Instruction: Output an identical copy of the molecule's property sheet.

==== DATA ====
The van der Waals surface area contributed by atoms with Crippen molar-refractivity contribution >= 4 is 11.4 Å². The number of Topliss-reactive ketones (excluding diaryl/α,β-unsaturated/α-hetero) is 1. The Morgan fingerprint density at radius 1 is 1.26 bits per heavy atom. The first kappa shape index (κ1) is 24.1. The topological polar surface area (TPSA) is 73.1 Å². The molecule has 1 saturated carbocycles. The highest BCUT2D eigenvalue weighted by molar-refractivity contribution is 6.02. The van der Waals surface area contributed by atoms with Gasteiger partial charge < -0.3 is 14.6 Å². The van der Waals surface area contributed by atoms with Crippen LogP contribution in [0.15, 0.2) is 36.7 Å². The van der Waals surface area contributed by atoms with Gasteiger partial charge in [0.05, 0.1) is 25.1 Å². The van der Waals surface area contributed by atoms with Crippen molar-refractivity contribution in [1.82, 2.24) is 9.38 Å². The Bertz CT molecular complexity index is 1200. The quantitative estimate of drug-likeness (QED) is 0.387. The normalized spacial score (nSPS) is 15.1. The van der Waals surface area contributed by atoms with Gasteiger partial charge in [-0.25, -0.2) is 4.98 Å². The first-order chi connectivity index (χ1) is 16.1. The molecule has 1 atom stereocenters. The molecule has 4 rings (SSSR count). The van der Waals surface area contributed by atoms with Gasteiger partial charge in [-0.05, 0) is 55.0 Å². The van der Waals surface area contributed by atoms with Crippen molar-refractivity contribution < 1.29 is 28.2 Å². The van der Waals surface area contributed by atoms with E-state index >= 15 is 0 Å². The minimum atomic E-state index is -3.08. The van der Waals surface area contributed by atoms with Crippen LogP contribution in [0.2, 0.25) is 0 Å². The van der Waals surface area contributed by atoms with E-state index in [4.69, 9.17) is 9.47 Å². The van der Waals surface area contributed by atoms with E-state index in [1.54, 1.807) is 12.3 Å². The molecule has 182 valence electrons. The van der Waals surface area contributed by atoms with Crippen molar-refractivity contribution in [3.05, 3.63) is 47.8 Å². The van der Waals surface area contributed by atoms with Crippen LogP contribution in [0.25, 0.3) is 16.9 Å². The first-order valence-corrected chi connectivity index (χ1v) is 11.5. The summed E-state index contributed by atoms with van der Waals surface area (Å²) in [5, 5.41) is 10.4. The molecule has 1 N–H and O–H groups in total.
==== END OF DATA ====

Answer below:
The van der Waals surface area contributed by atoms with Crippen molar-refractivity contribution >= 4 is 11.4 Å². The number of Topliss-reactive ketones (excluding diaryl/α,β-unsaturated/α-hetero) is 1. The Morgan fingerprint density at radius 1 is 1.26 bits per heavy atom. The first kappa shape index (κ1) is 24.1. The topological polar surface area (TPSA) is 73.1 Å². The molecule has 1 saturated carbocycles. The highest BCUT2D eigenvalue weighted by molar-refractivity contribution is 6.02. The van der Waals surface area contributed by atoms with Gasteiger partial charge < -0.3 is 14.6 Å². The van der Waals surface area contributed by atoms with Crippen LogP contribution in [0.15, 0.2) is 36.7 Å². The van der Waals surface area contributed by atoms with Gasteiger partial charge in [0.05, 0.1) is 25.1 Å². The van der Waals surface area contributed by atoms with Crippen molar-refractivity contribution in [1.82, 2.24) is 9.38 Å². The Bertz CT molecular complexity index is 1200. The quantitative estimate of drug-likeness (QED) is 0.387. The normalized spacial score (nSPS) is 15.1. The van der Waals surface area contributed by atoms with Gasteiger partial charge in [-0.25, -0.2) is 4.98 Å². The first-order chi connectivity index (χ1) is 16.1. The molecule has 1 atom stereocenters. The molecule has 4 rings (SSSR count). The van der Waals surface area contributed by atoms with Gasteiger partial charge in [-0.05, 0) is 55.0 Å². The van der Waals surface area contributed by atoms with Crippen molar-refractivity contribution < 1.29 is 28.2 Å². The van der Waals surface area contributed by atoms with E-state index >= 15 is 0 Å². The minimum atomic E-state index is -3.08. The van der Waals surface area contributed by atoms with Crippen LogP contribution in [0.2, 0.25) is 0 Å². The van der Waals surface area contributed by atoms with E-state index in [4.69, 9.17) is 9.47 Å². The van der Waals surface area contributed by atoms with E-state index in [1.54, 1.807) is 12.3 Å². The molecule has 182 valence electrons. The van der Waals surface area contributed by atoms with Crippen molar-refractivity contribution in [3.05, 3.63) is 47.8 Å². The van der Waals surface area contributed by atoms with Crippen LogP contribution in [0.25, 0.3) is 16.9 Å². The first-order valence-corrected chi connectivity index (χ1v) is 11.5. The summed E-state index contributed by atoms with van der Waals surface area (Å²) in [5, 5.41) is 10.4. The molecule has 1 N–H and O–H groups in total.